Farmington Hills council looks at regional, local deer solutions

In 2015, Farmington Hills officials saw more complaints about deer and an increase in deer/vehicle crash data.

Six years later, staff has enough information to confirm a problem–and enough experience to know the State of Michigan may not offer much help.

Jon Aldred for Farmington Hills City Council

Data includes complaints, crashes, counts

Special Services deputy director Bryan Farmer told officials Monday that data collection has included logging resident complaints, conducting a deer management survey, tracking deer/vehicle crashes, and aerial deer counts.

Farmington Hills Deer Aerial Survey

Among the 200-plus complaints taken by email, phone and in person, Farmer said, were reports of close confrontations with deer, pets attacked by deer, landscape destruction, and concerns about ticks and Lyme disease. One resident kept her grandchildren from playing in the backyard because of deer droppings.

Aerial counts showed the population growing from over 300 in March 2016 to 729 last February. A map developed by GIS (Geographic Information System) coordinator Matt Malone shows larger numbers of deer between 10 Mile and 11 Mile Road, and along the Southfield border.

Farmington Voice Paid SubscriptionsTaking a regional approach

The city worked with Southfield on aerial counts in 2018, 2019, and 2021. Between them, the cities are home to around 1,600 deer.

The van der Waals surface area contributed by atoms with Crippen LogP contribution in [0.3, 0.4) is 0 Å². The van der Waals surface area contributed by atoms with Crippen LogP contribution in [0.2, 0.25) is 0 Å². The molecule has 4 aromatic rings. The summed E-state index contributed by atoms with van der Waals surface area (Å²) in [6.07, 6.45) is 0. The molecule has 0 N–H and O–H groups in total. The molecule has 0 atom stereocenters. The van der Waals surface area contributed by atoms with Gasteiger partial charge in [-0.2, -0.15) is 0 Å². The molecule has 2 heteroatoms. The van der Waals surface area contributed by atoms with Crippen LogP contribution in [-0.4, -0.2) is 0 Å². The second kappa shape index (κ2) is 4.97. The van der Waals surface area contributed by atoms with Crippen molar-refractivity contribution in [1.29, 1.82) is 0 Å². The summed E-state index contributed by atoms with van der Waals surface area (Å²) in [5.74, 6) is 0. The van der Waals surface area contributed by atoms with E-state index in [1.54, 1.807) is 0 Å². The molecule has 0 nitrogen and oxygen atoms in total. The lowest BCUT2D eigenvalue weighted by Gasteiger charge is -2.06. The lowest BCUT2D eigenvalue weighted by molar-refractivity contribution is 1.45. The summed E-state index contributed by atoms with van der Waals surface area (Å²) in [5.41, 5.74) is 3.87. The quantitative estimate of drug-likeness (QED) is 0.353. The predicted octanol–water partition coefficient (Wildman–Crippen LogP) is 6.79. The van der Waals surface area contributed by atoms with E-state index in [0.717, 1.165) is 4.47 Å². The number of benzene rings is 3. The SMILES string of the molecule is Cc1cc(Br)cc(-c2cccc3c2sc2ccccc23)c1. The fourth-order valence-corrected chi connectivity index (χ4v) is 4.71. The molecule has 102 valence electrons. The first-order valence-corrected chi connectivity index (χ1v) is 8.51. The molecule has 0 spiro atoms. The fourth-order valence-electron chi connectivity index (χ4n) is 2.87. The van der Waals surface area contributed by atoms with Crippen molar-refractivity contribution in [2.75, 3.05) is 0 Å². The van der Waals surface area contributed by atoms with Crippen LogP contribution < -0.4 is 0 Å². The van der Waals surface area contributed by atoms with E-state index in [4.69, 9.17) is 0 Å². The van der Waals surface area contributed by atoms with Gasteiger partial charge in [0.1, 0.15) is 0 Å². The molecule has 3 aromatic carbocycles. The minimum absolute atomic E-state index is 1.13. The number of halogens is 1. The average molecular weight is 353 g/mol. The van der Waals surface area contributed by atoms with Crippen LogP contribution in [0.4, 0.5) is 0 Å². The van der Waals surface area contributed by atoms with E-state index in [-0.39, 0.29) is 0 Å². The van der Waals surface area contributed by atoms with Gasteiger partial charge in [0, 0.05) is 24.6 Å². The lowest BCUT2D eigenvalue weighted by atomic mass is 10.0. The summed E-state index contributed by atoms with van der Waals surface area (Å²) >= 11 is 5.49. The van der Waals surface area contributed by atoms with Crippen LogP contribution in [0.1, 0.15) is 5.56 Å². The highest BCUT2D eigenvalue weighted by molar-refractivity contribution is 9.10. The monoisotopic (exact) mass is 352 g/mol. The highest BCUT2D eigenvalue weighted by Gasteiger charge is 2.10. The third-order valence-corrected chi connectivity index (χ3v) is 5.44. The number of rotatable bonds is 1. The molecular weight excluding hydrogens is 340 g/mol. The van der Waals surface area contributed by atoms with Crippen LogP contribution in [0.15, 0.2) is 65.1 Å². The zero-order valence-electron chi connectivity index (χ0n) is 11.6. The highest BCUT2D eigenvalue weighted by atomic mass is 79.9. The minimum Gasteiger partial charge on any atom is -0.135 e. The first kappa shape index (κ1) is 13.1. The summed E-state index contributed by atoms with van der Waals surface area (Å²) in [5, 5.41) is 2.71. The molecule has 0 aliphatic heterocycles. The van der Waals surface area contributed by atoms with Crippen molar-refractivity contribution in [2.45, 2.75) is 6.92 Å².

Farmer said city staff in 2017 shared data with state Department of Natural Resources (DNR) officials.

“They wouldn’t tell us we had a problem,” he said. “They’ll support us in whatever decision we make. They just don’t want to make the decision for us.”

Assistant city manager Joe Valentine said staff recommends a county-wide deer management approach. A committee would work with Oakland County and the state Natural Resources commission to develop a new plan and identify funding resources.

Knol: More than a resolution

Council member Valerie Knol supported the idea, but said the city needs to do more locally. She favors public meetings to educate residents about deer and wildlife management techniques.

“I, for one, want to learn more about a cull… or what other options are there,” she said. “We can’t wait a year saying to our residents, we passed a resolution.”

Valentine agreed, but added, “The fundamental challenge we have is that there’s one playbook for the state.”

State limits options

Council member Ken Massey pointed out most residents surveyed oppose killing deer. He suggested exploring new technologies that eliminate the deer’s ability to reproduce.

Farmer said the state does not allow use of those methods, although Ann Arbor got permission to test surgical sterilization. That city ended its annual deer cull this spring, after five years.

Mayor Vicki Barnett asked for a resolution on the council’s next agenda. She agreed the problem is regional and suggested getting the Southeast Michigan Council of Governments involved.

“I don’t want to give our residents false hope that we’ll do something this year, but I at least want to get the ball rolling,” she said.

To learn more about the city’s deer management plan, visit


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